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Charts in PowerPoint: Legends, Parameters and Importing

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  • 0:03 Charts in PowerPoint
  • 0:37 Quick Review
  • 0:58 Working with Legends
  • 3:11 Changing the Data
  • 4:04 Importing Charts
  • 4:59 Lesson Summary
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Lesson Transcript
Instructor: Karen Sorensen

Karen has a Bachelors in Communications. She has 25 years of experience in Information Systems, Adult Learning and Virtual Training.

Charts are a way to graphically compare numerical data and trends. This lesson will review how to add a chart to a PowerPoint slide, how to work with legends and parameters and also how to import data from an external source, such as MS Excel.

Charts in PowerPoint

A chart allows you to communicate your data graphically on a slide. Displaying charts in PowerPoint gives your audience the meaning behind the numbers, and they make explaining comparisons and trends easier to understand.

In this lesson, we will start with a quick review on how to add a chart. Then we will look at how to add, remove and change the placement of a legend, how to change the parameters, or data, and then finally how to import a chart from an external source, such as Microsoft Excel.

Quick Review

For our review, we'll add a clustered column chart.

  1. Start with a blank slide and select the Insert menu in the ribbon.
  2. Click on the Chart Command.
  3. Choose Clustered Columns and click OK.

You're all set. PowerPoint opens a spreadsheet to enter the information.

Working with Legends

Our chart will compare the sales of diet soft drinks in four different store locations. Before we begin to look at legends, let me explain the two major components in a chart.

  • Categories: these are the components along the left side of the spreadsheet. On a chart, these are commonly referred to as the Y-axis. In our example, it's the stores.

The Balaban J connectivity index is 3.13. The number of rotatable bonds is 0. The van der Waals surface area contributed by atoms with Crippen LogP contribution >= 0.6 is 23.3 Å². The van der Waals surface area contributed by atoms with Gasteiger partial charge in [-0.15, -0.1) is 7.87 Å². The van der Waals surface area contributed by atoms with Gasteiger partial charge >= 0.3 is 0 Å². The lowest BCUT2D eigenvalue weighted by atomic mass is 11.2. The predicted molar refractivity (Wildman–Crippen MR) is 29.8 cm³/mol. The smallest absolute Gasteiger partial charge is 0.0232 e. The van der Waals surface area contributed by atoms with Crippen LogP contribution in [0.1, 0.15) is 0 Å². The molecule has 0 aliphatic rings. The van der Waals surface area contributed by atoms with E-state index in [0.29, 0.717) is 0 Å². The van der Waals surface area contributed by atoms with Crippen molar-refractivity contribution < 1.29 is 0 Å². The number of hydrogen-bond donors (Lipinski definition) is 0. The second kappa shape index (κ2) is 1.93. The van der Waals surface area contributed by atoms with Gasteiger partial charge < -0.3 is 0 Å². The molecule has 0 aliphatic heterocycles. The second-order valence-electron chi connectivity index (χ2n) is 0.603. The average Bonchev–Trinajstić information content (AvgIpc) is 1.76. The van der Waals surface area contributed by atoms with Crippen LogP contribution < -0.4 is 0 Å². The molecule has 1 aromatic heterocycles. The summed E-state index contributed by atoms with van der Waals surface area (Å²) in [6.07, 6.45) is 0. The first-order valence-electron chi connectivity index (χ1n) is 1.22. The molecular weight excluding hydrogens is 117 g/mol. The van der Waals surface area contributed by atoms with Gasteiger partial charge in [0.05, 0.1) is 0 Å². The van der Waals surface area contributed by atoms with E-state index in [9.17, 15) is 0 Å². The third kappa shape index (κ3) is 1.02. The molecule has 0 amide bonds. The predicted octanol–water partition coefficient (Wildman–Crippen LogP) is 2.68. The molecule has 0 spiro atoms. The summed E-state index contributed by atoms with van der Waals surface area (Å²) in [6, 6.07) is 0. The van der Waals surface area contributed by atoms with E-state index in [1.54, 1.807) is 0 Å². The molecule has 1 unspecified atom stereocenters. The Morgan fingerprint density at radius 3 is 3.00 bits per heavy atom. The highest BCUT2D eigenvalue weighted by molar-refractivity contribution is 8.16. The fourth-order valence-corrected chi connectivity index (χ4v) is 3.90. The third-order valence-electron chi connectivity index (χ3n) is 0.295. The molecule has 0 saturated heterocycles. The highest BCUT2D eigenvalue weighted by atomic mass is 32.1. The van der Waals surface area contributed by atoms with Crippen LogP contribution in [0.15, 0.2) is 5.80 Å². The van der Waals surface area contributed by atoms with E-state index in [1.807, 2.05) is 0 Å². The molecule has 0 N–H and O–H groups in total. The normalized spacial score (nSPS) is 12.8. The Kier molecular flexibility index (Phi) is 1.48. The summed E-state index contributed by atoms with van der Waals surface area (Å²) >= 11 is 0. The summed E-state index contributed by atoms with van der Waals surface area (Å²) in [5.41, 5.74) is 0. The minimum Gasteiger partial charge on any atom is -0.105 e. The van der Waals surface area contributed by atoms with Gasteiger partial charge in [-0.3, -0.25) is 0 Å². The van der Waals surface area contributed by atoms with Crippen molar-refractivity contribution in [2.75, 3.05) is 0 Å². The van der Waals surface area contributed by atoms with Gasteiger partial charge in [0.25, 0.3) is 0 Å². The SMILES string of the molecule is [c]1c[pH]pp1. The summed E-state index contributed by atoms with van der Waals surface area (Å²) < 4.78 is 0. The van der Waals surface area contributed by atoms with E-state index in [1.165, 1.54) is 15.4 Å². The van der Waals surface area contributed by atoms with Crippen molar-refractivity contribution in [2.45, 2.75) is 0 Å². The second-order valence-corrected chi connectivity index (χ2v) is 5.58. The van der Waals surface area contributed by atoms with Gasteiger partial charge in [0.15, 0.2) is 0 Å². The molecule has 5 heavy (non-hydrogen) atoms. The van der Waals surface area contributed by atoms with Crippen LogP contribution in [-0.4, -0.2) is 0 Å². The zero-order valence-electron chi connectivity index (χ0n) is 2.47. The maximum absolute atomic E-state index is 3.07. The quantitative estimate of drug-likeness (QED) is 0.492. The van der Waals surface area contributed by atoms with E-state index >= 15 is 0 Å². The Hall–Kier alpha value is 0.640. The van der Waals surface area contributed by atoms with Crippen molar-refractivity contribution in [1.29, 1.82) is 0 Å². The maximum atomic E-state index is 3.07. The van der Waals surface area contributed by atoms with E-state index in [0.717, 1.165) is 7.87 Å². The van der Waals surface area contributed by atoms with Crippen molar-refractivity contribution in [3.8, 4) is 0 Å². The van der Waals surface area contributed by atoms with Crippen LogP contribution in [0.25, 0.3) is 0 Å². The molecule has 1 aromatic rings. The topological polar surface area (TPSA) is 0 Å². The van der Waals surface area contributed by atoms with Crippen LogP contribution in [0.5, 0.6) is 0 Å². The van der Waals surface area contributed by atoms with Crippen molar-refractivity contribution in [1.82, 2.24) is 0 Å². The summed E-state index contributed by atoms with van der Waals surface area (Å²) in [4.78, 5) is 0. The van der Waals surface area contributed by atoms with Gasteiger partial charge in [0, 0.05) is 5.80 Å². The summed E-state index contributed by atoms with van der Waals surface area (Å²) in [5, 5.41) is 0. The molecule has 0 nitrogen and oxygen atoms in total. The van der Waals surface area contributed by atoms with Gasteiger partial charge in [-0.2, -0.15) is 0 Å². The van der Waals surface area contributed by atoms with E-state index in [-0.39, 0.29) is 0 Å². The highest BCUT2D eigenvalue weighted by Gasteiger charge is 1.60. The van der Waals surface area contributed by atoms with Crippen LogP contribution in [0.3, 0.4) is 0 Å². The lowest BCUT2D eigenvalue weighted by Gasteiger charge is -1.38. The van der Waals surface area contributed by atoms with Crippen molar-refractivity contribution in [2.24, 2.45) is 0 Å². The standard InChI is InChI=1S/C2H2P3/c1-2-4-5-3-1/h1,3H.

• Series: the components along the top of the spreadsheet. On a chart, these are commonly referred to as the X-axis. And in our example, it's the diet soft drinks.

A legend captions the series and identifies each one with a different color. It's considered a chart element, and although legends are not always necessary, they tell you what each column or bar represents. Legends make it easier for the audience to understand the chart.

In the lesson video, we have an example of a clustered column chart. There are four stores, and the chart is detailing the sales of three different diet drinks for each store. The legend is displayed at the bottom of the chart, and each color represents a different soft drink. Each soft drink is a different series. Without the legend and colors, it would be difficult to determine which column is the diet Pepsi and which one is the diet Coke.

If you select the chart, three icons will appear to the right of the chart. Click on the top icon, or plus symbol, to display the chart elements. By adding or removing a checkmark to the box beside an element, you are choosing to display or not to display the element on the chart. For example, we can click on the box for the Legends element to remove the checkmark. This will remove the legend from the chart.

In addition, if you hover your mouse over the elements, a greater than symbol, or sideways triangle, will appear to the right of the element name. Clicking on the symbol will expand a window that will give you options for the placement of the legend.

Changing the Data

One way to change the data, or parameters, you are using for your chart is to right-click on the chart, select Edit Data from the menu and then choose Edit Data from the drop-down list. This will load your spreadsheet of information, and from here, you can change the categories, change the series and change any of the numerical information. Another option for changing the parameters is by using the ribbon commands.

  1. Select the chart.
  2. Go to Chart Tools in the ribbon and click on Design.
  3. Click on the Edit Data command to load the spreadsheet.
  4. Make your changes, and the chart will update automatically.

Either way works perfectly. You will find your personal preference. Me? I like the right-click option for most commands.

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